20 March 2017

Playas de Tijuana

I had a day off. I get these weekly, like most people, but my days off are usually just as busy, or busier than the days that I go to work. I finally needed to get some air, so I decided that we should go walking on the boardwalk at the beach here in Tijuana. It turns out, the boardwalk, and the adjoining city park that butts up against the border fence is a vibrant and alive place full of art.

First of all, last year there were some very high tides that erroded a huge chunk of the beach away, exposing muddy cliffs. People have taken advantage of this medium to make some amazing sculptures in the cliff faces:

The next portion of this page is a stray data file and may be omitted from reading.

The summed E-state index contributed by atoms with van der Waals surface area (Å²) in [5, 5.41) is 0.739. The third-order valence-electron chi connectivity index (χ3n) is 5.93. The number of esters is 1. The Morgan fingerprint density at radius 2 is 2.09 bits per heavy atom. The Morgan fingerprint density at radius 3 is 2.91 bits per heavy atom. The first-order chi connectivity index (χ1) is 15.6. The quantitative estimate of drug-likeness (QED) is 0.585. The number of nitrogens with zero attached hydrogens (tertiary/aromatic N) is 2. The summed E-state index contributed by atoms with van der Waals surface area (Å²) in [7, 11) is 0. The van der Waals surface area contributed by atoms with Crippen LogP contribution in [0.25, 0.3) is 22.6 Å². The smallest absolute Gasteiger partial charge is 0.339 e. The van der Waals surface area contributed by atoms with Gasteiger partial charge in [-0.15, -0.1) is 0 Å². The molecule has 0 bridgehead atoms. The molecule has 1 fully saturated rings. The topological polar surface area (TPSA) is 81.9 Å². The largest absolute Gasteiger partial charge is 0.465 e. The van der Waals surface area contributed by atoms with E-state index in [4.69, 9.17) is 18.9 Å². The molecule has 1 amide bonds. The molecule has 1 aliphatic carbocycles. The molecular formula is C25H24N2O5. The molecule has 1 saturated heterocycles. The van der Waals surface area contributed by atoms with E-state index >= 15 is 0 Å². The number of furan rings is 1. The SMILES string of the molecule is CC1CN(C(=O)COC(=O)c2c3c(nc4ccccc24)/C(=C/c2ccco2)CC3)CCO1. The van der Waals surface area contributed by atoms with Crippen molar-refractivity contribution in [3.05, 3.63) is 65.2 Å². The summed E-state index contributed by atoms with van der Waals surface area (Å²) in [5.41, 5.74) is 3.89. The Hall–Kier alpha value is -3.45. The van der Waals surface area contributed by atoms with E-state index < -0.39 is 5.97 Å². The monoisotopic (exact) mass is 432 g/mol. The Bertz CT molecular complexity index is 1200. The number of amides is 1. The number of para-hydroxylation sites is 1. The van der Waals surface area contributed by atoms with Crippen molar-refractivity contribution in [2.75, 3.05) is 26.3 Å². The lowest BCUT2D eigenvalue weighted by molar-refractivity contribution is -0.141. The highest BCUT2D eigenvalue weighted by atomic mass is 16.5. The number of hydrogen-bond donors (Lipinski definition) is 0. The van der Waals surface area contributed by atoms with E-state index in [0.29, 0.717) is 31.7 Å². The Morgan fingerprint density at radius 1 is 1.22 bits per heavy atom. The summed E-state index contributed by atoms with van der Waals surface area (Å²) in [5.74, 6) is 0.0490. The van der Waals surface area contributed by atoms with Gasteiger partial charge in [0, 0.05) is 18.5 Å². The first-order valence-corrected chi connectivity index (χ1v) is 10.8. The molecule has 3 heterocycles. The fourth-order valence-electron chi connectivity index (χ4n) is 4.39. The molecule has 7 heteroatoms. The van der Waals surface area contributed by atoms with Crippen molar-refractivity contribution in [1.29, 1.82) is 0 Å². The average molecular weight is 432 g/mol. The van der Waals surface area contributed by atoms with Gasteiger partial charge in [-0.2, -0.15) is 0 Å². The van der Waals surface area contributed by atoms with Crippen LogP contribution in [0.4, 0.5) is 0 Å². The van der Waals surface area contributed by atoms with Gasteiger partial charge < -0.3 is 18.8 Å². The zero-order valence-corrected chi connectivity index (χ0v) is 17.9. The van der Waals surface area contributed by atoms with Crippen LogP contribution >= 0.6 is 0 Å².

So much love

The sun and the moon

Horses in love

The greatest love story ever told

Love the planet


Unfortunately, I don't know anything about the artists. I didn't even know these were here until I followed Cecilia aross the pebbled beach looking to see if any tide pool/sea gardens have started growing in the rubble from last winter's storms (they haven't). The walk is pretty inaccessible for anyone unsteady on their feet, and in located directly under the cliff at the southern end of the boardwalk, down by the firefighters/lifeguards.

Heading north on the boardwalk means that you run right into the ugly border fence, However, Tijuana is a city with an exploding art scence, and the world is the canvas of these artists. They've managed to take something as ugly as the giant fence and turn it into something that causes people to think about its underlying meanings.